Christianity Stack Exchange is a question and answer site for committed Christians, experts in Christianity and those interested in learning more. Join them; it only takes a minute:

Sign up
Here's how it works:
  1. Anybody can ask a question
  2. Anybody can answer
  3. The best answers are voted up and rise to the top


I was recently pondering on why it took me so long to discover reformed theology, and how my beliefs changed before/after reading reformed theology -- and as I traced my thoughts, it seems like a key point I hit was the doctrine of predestination.

Before believing in predestination, my notion of Christianity was something like: God vs Satan is fighting in some huge battle. I get to play a part. I'm important. I choose who to serve, and I can influence other humans in either direction.

After understanding predestination, it was something like: wow, I'm absolutely useless. There's all these angelic beings worshipping God, God really doesn't need me, and I don't have much influence over whether God or Satan wins, and I don't have much influence even other whether people ultimately get saved.

This realization then somehow paved the door for understanding reformed theology -- i.e. the focus of the Bible is about God, rather than humans.


Thus, is the doctirne of predestination considered a core pillar of reformed theology? Are there any well known doctrines / documents (accepted by reformed theologists) that argue against predestination?

share|improve this question
Without some doctrine of pre-d you don't have a Biblical faith. Regarding the Reformed view, if you drop pre-d, then you must redefine the effects of the fall. If you redefine this, then you must redefine the purpose of the atonement. If you redefine this, you must redefine Christ's purpose for coming in human flesh and dying. You come to a point where you have a Christ who was not God, to effect a salvation for people who don't need it since they really aren't dead in sin. We have healthy debates about this, but I don't see this as a key to Reformed Theo, I see it as key to the Bible. – San Jacinto Sep 27 '12 at 11:53
up vote 6 down vote accepted

I found this summary of reformed theology very helpful:

Reformed theology emphasizes the doctrines of grace, best known by the acronym TULIP, though this does not correspond to the best possible names for the five doctrines.


U stands for unconditional election. An emphasis on election bothers many people, but the problem they feel is not actually with election; it is with depravity. If sinners are as helpless in their depravity as the Bible says they are, unable to know and unwilling to seek God, then the only way they could possibly be saved is for God to take the initiative to change and save them. This is what election means. It is God choosing to save those who, apart from His sovereign choice and subsequent action, certainly would perish.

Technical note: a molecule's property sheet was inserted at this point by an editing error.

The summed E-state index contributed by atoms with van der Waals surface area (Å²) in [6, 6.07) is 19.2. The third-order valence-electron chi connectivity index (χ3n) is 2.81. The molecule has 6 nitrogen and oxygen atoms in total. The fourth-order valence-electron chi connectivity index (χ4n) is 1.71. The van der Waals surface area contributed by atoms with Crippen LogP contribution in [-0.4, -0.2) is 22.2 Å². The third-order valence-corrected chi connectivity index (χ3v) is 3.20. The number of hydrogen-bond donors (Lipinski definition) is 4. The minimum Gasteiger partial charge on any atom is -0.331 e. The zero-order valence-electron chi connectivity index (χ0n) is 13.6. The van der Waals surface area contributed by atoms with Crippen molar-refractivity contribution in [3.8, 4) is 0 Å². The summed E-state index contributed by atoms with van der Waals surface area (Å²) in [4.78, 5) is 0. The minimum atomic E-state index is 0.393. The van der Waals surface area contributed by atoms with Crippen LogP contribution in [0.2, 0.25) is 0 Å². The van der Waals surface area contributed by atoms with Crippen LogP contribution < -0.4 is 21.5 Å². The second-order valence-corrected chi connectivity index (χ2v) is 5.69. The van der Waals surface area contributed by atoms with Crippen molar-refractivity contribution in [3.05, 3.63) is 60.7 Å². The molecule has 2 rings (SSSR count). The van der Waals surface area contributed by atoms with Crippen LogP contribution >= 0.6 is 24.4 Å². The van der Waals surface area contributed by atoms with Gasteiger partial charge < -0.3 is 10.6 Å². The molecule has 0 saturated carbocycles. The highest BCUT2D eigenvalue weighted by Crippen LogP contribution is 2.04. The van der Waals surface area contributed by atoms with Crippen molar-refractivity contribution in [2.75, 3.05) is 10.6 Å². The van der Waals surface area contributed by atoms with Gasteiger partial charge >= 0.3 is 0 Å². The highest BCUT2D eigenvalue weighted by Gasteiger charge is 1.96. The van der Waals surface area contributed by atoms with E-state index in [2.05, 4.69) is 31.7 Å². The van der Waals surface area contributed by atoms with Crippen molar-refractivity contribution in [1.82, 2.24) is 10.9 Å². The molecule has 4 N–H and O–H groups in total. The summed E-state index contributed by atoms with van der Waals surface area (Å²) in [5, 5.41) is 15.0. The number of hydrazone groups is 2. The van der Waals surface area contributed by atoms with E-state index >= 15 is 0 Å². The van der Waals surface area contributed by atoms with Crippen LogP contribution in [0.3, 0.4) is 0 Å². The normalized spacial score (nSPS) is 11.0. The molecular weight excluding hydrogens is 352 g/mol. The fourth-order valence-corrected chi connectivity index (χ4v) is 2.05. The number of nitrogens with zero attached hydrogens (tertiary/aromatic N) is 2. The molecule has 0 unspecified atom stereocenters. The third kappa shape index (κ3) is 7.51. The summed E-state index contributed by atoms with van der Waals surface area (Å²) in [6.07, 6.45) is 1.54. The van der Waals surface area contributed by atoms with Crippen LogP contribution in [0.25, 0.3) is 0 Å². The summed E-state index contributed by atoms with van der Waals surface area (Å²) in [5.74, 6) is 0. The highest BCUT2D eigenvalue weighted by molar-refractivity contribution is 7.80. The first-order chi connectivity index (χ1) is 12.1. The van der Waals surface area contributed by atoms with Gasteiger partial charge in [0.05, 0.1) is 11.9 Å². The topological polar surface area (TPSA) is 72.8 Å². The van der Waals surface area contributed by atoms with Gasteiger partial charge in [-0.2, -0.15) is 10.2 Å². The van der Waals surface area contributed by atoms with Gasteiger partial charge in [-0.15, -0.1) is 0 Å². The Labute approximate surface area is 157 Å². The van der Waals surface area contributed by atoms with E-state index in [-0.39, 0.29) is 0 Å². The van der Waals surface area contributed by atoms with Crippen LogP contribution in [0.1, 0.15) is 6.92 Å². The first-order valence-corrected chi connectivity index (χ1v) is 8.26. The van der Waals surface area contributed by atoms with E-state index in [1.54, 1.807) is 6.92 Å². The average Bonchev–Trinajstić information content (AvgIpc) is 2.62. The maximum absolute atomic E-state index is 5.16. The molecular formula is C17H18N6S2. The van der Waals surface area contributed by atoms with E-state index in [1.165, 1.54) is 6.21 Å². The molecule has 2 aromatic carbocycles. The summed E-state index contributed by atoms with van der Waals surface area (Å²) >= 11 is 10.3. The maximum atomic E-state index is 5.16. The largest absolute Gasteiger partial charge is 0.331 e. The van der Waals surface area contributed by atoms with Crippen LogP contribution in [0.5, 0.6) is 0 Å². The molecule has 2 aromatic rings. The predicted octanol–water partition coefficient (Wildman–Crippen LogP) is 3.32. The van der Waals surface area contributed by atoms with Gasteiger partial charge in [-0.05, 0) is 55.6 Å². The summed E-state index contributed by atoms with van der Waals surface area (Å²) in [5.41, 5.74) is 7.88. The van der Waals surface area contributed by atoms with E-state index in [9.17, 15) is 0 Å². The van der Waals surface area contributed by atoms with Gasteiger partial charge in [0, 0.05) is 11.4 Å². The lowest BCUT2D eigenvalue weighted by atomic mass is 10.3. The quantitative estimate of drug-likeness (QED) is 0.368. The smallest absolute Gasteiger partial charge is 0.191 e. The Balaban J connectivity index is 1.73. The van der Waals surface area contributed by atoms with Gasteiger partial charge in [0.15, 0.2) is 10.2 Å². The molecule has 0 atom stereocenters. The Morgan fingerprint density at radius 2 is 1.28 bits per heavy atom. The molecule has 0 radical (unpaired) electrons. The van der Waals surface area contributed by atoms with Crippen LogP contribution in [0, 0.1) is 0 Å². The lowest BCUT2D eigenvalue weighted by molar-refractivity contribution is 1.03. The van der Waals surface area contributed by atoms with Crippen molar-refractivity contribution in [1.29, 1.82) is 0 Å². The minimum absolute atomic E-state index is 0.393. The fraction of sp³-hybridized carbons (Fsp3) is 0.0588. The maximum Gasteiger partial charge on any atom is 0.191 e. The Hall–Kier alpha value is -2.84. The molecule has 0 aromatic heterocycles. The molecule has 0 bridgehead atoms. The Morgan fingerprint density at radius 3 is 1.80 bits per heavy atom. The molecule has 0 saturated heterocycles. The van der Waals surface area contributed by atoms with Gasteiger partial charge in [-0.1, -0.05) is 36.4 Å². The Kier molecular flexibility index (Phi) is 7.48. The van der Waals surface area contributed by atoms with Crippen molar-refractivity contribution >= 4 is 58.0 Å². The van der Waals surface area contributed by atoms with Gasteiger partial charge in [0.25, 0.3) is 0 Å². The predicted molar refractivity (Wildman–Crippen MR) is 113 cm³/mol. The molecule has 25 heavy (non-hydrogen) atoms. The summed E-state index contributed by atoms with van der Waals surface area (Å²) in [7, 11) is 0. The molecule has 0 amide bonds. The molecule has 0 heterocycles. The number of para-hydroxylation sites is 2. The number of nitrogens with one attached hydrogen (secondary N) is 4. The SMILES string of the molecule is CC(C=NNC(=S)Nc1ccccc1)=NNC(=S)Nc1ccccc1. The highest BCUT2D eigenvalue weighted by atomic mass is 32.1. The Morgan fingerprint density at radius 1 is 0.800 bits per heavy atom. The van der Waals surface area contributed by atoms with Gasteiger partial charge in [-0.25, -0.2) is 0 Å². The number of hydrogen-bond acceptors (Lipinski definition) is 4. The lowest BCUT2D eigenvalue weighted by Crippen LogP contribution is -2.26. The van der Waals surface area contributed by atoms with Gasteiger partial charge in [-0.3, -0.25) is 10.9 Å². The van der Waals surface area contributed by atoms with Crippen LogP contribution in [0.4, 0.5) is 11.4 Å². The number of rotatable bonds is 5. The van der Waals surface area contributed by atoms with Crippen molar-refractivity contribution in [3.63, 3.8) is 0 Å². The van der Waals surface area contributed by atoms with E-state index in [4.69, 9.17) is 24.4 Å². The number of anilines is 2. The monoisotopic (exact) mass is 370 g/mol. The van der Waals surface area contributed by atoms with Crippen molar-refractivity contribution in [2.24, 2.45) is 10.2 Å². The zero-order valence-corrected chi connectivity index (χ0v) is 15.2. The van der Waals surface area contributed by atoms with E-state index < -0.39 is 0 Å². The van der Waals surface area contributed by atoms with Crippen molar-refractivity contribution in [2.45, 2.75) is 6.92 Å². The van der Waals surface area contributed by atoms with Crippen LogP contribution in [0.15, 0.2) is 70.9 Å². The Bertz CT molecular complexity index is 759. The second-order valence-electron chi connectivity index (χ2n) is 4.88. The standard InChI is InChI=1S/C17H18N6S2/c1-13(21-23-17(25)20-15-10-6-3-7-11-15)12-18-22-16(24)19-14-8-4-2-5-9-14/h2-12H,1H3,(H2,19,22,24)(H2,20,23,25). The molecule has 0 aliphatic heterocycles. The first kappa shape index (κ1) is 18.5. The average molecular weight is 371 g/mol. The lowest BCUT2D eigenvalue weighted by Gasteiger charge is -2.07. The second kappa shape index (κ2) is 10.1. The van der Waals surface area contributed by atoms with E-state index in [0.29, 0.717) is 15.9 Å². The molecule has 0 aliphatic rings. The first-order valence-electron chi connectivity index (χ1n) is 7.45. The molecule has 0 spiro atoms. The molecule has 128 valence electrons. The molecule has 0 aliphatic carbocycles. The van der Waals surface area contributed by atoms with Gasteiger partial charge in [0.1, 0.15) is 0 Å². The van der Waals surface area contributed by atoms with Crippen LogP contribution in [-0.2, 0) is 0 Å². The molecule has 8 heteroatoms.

As you can see, one of the "pillars" of reformed theology is Unconditional Election (aka predestination). If you remove that pillar, I don't believe the theological system you have left could be fairly called "reformed."

For a more verbose introduction to reformed theology, see this series by R.C. Sproul:

share|improve this answer

The theological understanding of predestination is something that defines different Protestant Denominations. However the denominational differences don't end there. This is just one of the things that separate today's denominations. However I would not call predestination a pillar of reformed theology, ultimately I would say there is only one pillar of Christianity and that is Jesus Christ is the author of salvation and only through him are we saved. Without this Paul says we are to be pitied above all others.

And if Christ has not been raised, our preaching is useless and so is your faith. 1 Corinthians 15:14

Without this all Christianity falls apart

share|improve this answer
Nobody would dream of putting predestination on a level with Christ. In fact no specific point of our knowledge about God or his works would ever even be a comparable item. That isn't at all the sense in which "pillar" is being used here. – Caleb Sep 30 '12 at 18:29

Your Answer


By posting your answer, you agree to the privacy policy and terms of service.

Not the answer you're looking for? Browse other questions tagged or ask your own question.